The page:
South China Morning Post, 6 January 2013
The Sanjiangyuan (or “Three Rivers Headwaters”) Nature Reserve acts as China’s water tower. Covering 363,000 square kilometres at an average elevation of 4,000 metres, it is also home to the last Tibetan nomads.
“The waters from Sanjiangyuan sustain life for 600 million people downstream but in recent years this vast water tower has been under threat,” says Marc Foggin, a conservation biologist at the NGO Plateau Perspectives, who has studied life on the plateau for 15 years. “And what affects China, affects the world.”
That threat is environmental degradation. In 2000, officials panicked when they found dried-up lakebeds and grasslands turning to desert near the source of the Yellow River, in Guoluo county, Qinghai. The Yellow and Yangtze rivers function as China’s two major arteries, flowing through its industrial heartland. The third of the “three rivers”, the Mekong, also flows through Myanmar, Laos, Thailand, Cambodia and Vietnam. The future of China and Southeast Asia depends on how this water source is managed. […]
In 2010, an earthquake destroyed Yushu, the largest town in the Three Rivers Reserve, with the loss of more than 2,600 lives. While most buildings crumbled, a statue of Tibet’s mythic King Gesar remained standing in the town centre. Beijing has pledged to rebuild Yushu as an ecological city centred on King Gesar Square and the rebuilt hill-top monastery: twin totems of Tibetan culture. An airport and 800 kilometres of dual carriageway from the provincial capital will bring in tourists seeking an authentic cultural experience.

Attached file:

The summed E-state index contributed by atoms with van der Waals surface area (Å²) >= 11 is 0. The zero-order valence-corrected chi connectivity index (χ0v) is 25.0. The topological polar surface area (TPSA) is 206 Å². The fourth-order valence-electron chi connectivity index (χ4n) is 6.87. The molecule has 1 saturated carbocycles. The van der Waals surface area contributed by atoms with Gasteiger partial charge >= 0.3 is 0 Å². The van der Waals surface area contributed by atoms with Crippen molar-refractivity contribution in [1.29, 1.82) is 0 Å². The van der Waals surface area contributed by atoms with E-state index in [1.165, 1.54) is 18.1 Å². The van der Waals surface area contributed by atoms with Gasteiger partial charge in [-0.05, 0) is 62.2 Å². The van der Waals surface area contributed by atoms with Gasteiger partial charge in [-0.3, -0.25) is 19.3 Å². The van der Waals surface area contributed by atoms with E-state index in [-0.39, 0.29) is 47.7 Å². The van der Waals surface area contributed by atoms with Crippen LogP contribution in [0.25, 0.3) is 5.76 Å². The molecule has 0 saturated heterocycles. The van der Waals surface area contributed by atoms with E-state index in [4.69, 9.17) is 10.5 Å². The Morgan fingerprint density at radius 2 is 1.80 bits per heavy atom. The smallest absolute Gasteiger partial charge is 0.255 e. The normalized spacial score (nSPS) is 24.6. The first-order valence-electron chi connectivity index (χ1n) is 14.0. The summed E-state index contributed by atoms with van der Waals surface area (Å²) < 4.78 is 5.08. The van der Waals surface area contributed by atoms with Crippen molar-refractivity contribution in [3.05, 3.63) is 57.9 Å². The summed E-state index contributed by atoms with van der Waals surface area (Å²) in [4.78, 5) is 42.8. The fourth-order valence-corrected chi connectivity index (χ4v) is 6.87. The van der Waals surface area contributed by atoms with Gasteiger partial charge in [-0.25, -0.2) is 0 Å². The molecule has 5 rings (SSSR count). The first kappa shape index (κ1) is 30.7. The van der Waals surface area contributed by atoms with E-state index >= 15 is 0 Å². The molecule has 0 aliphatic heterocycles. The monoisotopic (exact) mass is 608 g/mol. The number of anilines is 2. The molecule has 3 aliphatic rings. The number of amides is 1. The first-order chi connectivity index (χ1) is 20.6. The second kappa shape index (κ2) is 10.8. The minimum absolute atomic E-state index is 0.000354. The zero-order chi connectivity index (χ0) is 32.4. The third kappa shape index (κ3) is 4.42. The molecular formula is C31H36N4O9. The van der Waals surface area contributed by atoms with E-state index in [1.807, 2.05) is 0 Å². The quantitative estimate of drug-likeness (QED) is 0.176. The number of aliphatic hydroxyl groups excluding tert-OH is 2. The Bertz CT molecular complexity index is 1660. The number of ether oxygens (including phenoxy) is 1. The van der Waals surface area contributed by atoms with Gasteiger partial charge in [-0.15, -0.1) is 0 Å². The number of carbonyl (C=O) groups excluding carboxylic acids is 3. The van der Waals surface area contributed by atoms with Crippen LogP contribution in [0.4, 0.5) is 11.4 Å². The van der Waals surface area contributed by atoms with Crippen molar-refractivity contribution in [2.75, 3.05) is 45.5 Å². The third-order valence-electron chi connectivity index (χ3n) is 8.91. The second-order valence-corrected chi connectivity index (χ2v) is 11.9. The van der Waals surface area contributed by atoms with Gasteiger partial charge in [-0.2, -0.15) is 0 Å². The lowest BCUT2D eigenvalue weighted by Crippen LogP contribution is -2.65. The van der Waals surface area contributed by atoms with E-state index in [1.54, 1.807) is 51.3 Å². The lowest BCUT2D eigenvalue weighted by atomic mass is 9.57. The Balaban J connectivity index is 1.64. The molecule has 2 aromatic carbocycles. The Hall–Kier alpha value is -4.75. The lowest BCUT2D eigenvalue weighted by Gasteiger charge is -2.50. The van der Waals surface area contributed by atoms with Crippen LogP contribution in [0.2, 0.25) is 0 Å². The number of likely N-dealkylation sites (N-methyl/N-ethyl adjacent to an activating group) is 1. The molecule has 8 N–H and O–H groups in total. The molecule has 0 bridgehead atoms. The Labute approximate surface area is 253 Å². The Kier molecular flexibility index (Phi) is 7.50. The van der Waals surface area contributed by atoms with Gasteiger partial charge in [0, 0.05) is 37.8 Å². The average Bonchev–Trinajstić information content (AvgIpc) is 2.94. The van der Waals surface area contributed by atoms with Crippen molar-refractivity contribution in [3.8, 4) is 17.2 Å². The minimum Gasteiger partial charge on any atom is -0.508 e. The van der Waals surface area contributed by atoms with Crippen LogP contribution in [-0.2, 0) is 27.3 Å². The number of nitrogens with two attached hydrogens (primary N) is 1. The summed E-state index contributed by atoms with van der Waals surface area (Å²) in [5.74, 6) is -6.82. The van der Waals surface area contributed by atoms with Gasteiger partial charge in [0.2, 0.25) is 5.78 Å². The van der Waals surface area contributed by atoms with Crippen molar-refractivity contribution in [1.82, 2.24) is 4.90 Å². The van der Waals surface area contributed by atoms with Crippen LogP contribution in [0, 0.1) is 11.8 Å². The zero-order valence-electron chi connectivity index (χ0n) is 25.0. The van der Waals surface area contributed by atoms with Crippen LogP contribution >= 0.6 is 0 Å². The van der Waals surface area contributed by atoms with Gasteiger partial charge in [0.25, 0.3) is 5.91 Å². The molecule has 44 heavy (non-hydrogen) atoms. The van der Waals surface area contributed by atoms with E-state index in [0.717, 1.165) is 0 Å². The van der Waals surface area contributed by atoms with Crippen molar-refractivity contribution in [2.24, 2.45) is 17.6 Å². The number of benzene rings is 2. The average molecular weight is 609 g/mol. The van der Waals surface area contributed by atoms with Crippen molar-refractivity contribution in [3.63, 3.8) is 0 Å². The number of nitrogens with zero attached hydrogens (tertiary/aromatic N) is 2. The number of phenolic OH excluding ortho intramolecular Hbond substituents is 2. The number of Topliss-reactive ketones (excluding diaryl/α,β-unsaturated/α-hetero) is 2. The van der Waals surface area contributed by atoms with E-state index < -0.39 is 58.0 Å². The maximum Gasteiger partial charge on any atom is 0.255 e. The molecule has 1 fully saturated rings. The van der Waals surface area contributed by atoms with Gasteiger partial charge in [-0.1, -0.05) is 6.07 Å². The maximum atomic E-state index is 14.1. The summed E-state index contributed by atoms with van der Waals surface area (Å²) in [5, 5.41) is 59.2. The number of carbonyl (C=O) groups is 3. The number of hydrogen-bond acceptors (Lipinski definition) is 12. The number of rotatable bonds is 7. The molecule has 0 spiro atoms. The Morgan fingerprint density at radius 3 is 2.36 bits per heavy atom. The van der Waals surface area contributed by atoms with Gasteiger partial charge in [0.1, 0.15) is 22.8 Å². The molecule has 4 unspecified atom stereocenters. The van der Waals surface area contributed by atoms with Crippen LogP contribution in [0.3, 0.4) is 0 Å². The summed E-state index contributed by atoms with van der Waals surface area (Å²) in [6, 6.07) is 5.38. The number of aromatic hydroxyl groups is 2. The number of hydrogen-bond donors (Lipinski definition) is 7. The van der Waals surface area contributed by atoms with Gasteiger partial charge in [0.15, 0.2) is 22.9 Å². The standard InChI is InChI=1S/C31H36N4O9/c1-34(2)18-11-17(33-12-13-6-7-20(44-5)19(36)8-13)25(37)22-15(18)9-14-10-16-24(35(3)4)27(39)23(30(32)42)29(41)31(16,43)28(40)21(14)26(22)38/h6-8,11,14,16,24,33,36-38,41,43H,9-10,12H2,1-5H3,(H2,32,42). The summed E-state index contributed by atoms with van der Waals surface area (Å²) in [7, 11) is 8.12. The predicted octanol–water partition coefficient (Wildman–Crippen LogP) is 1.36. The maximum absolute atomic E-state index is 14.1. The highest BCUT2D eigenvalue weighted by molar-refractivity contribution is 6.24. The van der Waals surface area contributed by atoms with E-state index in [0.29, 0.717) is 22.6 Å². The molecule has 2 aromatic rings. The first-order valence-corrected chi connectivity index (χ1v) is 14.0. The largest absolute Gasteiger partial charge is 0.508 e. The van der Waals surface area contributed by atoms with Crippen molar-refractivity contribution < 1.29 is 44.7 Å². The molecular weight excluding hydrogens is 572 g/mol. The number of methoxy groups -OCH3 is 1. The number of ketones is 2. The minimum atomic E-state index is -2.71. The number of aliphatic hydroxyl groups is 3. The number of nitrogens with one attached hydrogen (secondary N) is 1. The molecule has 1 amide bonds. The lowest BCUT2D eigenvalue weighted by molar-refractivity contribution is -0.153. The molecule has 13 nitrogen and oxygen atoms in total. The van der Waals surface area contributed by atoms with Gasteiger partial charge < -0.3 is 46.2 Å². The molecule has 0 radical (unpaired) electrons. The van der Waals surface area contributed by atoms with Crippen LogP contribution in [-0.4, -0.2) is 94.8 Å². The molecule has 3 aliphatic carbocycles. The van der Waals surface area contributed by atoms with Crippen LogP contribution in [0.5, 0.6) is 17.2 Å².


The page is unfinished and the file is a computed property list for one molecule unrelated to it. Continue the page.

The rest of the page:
Horse festivals on the plains near Yushu have again become popular, despite government restrictions on large gatherings in the province. Resettlement villages have their own regular races – a reaction, perhaps, to “settled” life.
“No culture is a museum piece,” says Foggin. Plateau Perspectives works with nomads to sustain livelihoods and conserve local wildlife. “Tibetan pastoralism will continue to create and recreate itself. There is a creativity in us that has allowed humans to survive in harsh habitats.”
Lifestyles become ancient, he reasons, by having adapted to changing environments. For millennia, the nomads have looked for their survival to their wildlife and it is likely that at least some of them will do so again.